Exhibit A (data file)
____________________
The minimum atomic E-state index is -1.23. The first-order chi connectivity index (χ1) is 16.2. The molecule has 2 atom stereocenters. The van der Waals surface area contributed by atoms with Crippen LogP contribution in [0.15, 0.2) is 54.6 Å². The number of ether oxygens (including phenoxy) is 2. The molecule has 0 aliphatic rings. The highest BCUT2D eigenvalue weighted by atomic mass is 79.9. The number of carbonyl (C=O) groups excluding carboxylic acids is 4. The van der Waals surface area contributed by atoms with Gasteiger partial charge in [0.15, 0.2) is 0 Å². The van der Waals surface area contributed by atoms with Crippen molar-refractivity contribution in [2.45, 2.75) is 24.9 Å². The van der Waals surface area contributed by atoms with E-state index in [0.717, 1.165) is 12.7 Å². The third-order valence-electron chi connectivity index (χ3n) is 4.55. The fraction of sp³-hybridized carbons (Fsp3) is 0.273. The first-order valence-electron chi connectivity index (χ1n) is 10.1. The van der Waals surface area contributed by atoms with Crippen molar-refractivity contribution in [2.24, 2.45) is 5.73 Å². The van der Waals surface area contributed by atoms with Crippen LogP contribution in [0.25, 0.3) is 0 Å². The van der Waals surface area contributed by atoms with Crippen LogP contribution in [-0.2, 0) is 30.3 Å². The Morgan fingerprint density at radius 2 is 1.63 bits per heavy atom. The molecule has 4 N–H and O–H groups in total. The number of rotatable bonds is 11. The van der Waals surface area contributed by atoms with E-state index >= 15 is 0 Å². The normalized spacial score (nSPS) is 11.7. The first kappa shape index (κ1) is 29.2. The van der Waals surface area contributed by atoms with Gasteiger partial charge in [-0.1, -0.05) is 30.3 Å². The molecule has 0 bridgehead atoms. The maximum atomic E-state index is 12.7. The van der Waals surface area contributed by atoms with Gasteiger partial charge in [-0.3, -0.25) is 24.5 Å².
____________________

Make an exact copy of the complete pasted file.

The minimum atomic E-state index is -1.23. The first-order chi connectivity index (χ1) is 16.2. The molecule has 2 atom stereocenters. The van der Waals surface area contributed by atoms with Crippen LogP contribution in [0.15, 0.2) is 54.6 Å². The number of ether oxygens (including phenoxy) is 2. The molecule has 0 aliphatic rings. The highest BCUT2D eigenvalue weighted by atomic mass is 79.9. The number of carbonyl (C=O) groups excluding carboxylic acids is 4. The van der Waals surface area contributed by atoms with Gasteiger partial charge in [0.15, 0.2) is 0 Å². The van der Waals surface area contributed by atoms with Crippen molar-refractivity contribution in [2.45, 2.75) is 24.9 Å². The van der Waals surface area contributed by atoms with E-state index in [0.717, 1.165) is 12.7 Å². The third-order valence-electron chi connectivity index (χ3n) is 4.55. The fraction of sp³-hybridized carbons (Fsp3) is 0.273. The first-order valence-electron chi connectivity index (χ1n) is 10.1. The van der Waals surface area contributed by atoms with Crippen molar-refractivity contribution in [2.24, 2.45) is 5.73 Å². The van der Waals surface area contributed by atoms with Crippen LogP contribution in [0.25, 0.3) is 0 Å². The van der Waals surface area contributed by atoms with Crippen LogP contribution in [-0.2, 0) is 30.3 Å². The Morgan fingerprint density at radius 2 is 1.63 bits per heavy atom. The molecule has 4 N–H and O–H groups in total. The number of rotatable bonds is 11. The van der Waals surface area contributed by atoms with E-state index >= 15 is 0 Å². The normalized spacial score (nSPS) is 11.7. The first kappa shape index (κ1) is 29.2. The van der Waals surface area contributed by atoms with Gasteiger partial charge in [-0.1, -0.05) is 30.3 Å². The molecule has 0 bridgehead atoms. The maximum atomic E-state index is 12.7. The van der Waals surface area contributed by atoms with Gasteiger partial charge in [-0.3, -0.25) is 24.5 Å².